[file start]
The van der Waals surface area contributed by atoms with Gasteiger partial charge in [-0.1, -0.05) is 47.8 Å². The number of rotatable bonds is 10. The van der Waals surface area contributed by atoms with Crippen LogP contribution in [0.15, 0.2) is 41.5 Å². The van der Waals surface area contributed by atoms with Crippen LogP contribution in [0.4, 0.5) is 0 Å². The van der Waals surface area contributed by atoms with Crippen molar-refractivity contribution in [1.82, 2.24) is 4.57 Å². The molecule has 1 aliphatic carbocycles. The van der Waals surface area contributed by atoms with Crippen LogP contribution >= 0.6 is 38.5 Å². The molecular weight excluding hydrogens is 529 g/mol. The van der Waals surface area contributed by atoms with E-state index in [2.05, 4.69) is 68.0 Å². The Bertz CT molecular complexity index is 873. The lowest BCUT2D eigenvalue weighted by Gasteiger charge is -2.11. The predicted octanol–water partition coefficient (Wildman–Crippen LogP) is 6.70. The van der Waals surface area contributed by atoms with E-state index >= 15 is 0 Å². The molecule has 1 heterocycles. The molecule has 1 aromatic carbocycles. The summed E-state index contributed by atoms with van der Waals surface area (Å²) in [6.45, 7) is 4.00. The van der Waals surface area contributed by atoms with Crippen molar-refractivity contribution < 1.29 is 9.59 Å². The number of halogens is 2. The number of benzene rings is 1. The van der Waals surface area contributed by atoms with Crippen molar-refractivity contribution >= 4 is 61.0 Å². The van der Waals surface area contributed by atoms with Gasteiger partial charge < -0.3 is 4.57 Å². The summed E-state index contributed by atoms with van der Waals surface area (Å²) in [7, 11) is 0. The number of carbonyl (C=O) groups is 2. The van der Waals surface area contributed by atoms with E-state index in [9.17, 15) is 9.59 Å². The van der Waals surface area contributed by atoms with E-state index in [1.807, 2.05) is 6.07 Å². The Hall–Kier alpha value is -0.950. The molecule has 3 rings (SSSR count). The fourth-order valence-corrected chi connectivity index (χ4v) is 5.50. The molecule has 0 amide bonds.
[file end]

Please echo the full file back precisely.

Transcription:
The van der Waals surface area contributed by atoms with Gasteiger partial charge in [-0.1, -0.05) is 47.8 Å². The number of rotatable bonds is 10. The van der Waals surface area contributed by atoms with Crippen LogP contribution in [0.15, 0.2) is 41.5 Å². The van der Waals surface area contributed by atoms with Crippen LogP contribution in [0.4, 0.5) is 0 Å². The van der Waals surface area contributed by atoms with Crippen molar-refractivity contribution in [1.82, 2.24) is 4.57 Å². The molecule has 1 aliphatic carbocycles. The van der Waals surface area contributed by atoms with Crippen LogP contribution >= 0.6 is 38.5 Å². The molecular weight excluding hydrogens is 529 g/mol. The van der Waals surface area contributed by atoms with E-state index in [2.05, 4.69) is 68.0 Å². The Bertz CT molecular complexity index is 873. The lowest BCUT2D eigenvalue weighted by Gasteiger charge is -2.11. The predicted octanol–water partition coefficient (Wildman–Crippen LogP) is 6.70. The van der Waals surface area contributed by atoms with E-state index >= 15 is 0 Å². The molecule has 1 heterocycles. The molecule has 1 aromatic carbocycles. The summed E-state index contributed by atoms with van der Waals surface area (Å²) in [6.45, 7) is 4.00. The van der Waals surface area contributed by atoms with Crippen molar-refractivity contribution < 1.29 is 9.59 Å². The number of halogens is 2. The number of benzene rings is 1. The van der Waals surface area contributed by atoms with Crippen molar-refractivity contribution >= 4 is 61.0 Å². The van der Waals surface area contributed by atoms with Gasteiger partial charge < -0.3 is 4.57 Å². The summed E-state index contributed by atoms with van der Waals surface area (Å²) in [7, 11) is 0. The number of carbonyl (C=O) groups is 2. The van der Waals surface area contributed by atoms with E-state index in [9.17, 15) is 9.59 Å². The van der Waals surface area contributed by atoms with E-state index in [1.807, 2.05) is 6.07 Å². The Hall–Kier alpha value is -0.950. The molecule has 3 rings (SSSR count). The fourth-order valence-corrected chi connectivity index (χ4v) is 5.50. The molecule has 0 amide bonds.